Most programs which create temporary files will put those files in the directory specified by the environment variable
TMPDIR if that is set, or
Since Māui nodes host only one job at a time, there is no problem with using
/tmp, which gets emptied after every job.
On Mahuika it is best to avoid the
/tmp directory since that is shared with other jobs and not automatically cleared. When a Mahuika Slurm job starts,
TMPDIR is set to a directory created just for that job, which gets automatically deleted when the job finishes.
By default, this job-specific temporary directory is placed in
/dev/shm, which is a “tmpfs” filesystem and so actually sits in ordinary RAM. As a consequence, your job’s memory request should include enough to cover the size of any temporary files.
hgx partitions you have the option of specifying
#SBATCH --gres=ssd in your job script which will place
TMPDIR on a 1.5 TB NVMe SSD attached to the node rather than in RAM. When
--gres=ssd is set your job’s memory request does not need to include enough to cover the size of any temporary files (as this is a separate resource). These SSDs give the job a slower but very much larger temporary directory. They are allocated exclusively to jobs, so there can only be one such job per node at a time. This gives the job all the available bandwidth of the SSD device but does limit the number of such jobs.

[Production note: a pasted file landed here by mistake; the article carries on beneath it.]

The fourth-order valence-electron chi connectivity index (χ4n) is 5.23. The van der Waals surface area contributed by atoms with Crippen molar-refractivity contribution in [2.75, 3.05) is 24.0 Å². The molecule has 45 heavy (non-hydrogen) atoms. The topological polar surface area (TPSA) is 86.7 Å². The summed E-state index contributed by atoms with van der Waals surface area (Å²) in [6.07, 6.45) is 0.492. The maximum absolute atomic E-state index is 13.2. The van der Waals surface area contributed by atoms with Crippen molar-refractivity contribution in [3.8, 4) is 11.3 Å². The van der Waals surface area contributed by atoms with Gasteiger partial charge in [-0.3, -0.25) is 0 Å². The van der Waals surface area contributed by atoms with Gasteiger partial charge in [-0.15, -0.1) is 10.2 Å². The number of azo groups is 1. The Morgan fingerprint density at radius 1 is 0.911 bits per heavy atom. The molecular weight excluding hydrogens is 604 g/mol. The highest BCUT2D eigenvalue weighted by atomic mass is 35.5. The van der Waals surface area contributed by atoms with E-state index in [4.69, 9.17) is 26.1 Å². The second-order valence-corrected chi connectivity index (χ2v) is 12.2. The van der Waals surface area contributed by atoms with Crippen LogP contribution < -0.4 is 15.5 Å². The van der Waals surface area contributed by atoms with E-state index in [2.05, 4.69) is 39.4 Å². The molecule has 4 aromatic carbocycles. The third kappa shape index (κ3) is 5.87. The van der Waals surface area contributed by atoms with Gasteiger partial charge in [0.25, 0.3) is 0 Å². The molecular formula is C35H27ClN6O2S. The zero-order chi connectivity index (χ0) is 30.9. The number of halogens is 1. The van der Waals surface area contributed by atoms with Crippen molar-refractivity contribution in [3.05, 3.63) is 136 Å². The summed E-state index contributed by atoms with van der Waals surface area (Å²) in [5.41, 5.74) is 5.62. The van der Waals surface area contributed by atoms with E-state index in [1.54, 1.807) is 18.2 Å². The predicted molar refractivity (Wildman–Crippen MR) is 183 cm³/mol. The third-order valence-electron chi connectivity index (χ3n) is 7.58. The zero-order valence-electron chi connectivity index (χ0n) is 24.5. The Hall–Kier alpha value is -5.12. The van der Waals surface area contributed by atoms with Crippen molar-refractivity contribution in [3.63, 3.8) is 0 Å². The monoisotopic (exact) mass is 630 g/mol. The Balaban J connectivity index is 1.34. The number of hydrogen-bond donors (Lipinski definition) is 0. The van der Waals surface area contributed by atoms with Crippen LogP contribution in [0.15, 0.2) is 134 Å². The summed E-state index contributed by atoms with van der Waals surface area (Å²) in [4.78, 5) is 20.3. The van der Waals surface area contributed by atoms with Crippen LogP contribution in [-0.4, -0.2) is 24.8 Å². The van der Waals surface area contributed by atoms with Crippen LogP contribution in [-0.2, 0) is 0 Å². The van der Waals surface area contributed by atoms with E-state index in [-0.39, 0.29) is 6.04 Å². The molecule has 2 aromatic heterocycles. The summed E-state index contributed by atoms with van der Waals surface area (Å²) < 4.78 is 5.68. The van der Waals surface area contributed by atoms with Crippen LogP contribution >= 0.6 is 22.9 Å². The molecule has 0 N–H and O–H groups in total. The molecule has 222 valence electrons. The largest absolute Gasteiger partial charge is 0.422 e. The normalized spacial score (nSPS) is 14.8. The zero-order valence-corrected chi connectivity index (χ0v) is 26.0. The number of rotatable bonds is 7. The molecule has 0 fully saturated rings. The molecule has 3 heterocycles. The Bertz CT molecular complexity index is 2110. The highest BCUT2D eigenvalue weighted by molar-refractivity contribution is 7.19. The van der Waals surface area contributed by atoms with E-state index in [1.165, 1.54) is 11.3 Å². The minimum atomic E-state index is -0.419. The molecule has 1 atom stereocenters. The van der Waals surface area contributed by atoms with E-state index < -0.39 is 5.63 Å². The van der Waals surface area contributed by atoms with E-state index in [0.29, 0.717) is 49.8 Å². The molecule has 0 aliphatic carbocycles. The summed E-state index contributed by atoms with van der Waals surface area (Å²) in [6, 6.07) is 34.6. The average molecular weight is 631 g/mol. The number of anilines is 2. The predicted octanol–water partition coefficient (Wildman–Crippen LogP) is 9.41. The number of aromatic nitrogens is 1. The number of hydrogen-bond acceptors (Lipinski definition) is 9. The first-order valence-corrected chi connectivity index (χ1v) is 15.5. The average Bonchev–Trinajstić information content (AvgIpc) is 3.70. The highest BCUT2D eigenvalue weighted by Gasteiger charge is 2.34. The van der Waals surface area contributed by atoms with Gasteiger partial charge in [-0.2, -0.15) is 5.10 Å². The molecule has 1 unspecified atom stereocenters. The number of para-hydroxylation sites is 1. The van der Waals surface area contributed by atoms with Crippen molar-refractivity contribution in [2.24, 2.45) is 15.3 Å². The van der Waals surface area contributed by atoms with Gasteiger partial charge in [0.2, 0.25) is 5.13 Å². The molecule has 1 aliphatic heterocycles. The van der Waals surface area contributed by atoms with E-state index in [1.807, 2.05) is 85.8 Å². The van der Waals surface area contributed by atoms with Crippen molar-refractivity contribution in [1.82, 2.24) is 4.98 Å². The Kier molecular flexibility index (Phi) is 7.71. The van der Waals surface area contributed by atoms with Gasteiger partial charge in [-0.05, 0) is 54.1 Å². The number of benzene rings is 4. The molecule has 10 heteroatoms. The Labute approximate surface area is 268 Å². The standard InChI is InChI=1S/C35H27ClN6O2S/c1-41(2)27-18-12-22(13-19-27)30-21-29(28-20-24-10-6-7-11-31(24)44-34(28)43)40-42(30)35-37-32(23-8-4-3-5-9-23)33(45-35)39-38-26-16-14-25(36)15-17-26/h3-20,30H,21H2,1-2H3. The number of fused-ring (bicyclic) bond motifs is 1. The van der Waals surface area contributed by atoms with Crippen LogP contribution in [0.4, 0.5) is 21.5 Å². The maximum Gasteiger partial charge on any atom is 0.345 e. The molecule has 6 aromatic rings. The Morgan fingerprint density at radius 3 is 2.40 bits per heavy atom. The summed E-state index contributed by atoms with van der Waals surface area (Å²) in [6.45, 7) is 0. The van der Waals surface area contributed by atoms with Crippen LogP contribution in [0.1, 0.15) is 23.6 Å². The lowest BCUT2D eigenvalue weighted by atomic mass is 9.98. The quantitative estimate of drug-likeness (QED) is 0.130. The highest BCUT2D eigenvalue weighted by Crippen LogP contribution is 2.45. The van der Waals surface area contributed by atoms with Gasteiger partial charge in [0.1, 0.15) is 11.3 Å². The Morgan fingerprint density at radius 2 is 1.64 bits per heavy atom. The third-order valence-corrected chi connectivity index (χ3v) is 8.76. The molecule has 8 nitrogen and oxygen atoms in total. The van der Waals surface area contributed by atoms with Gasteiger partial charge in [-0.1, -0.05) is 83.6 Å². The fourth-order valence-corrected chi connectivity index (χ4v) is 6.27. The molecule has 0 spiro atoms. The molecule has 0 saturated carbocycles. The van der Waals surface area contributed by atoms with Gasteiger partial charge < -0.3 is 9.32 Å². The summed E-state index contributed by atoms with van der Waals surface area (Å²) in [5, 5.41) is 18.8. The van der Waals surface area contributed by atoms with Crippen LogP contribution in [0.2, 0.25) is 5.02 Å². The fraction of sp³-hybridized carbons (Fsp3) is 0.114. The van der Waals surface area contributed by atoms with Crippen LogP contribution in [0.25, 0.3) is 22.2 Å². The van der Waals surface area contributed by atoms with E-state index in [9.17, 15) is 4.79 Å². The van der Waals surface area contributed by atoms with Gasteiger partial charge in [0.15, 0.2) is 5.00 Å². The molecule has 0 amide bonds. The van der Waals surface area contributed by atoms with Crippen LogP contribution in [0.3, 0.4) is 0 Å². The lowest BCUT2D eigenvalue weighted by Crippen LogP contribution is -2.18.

Alternatively you can ignore the provided directory and set
TMPDIR yourself, typically to a location in
/nesi/nobackup. This will be the slowest option with the largest capacity. Also if set to
nobackup the files will remain after the job finishes, so be weary of how much space your jobs temporary files use. An example of how
TMPDIR may be set yourself is shown below,
Example of copying data into $TMPDIR for use mid-job
The per job temporary directory can also be used to store data that needs to be accessed as the job runs. For example you may wish to read the standard database of Kraken2 (located in
/opt/nesi/db/Kraken2/standard-2018-09) from the
milan SSDs instead of
/opt. To do this, request the NVMe SSD on
milan as described above. Then, after loading the Kraken2 module in your Slurm script, copy the database onto the SSD,
cp -r /opt/nesi/db/Kraken2/standard-2018-09/* $TMPDIR
To get Kraken2 to read the DB from the SSDs (and not from
/opt), change the
KRAKEN2_DEFAULT_DB simply points to the database and is found by
module show Kraken2.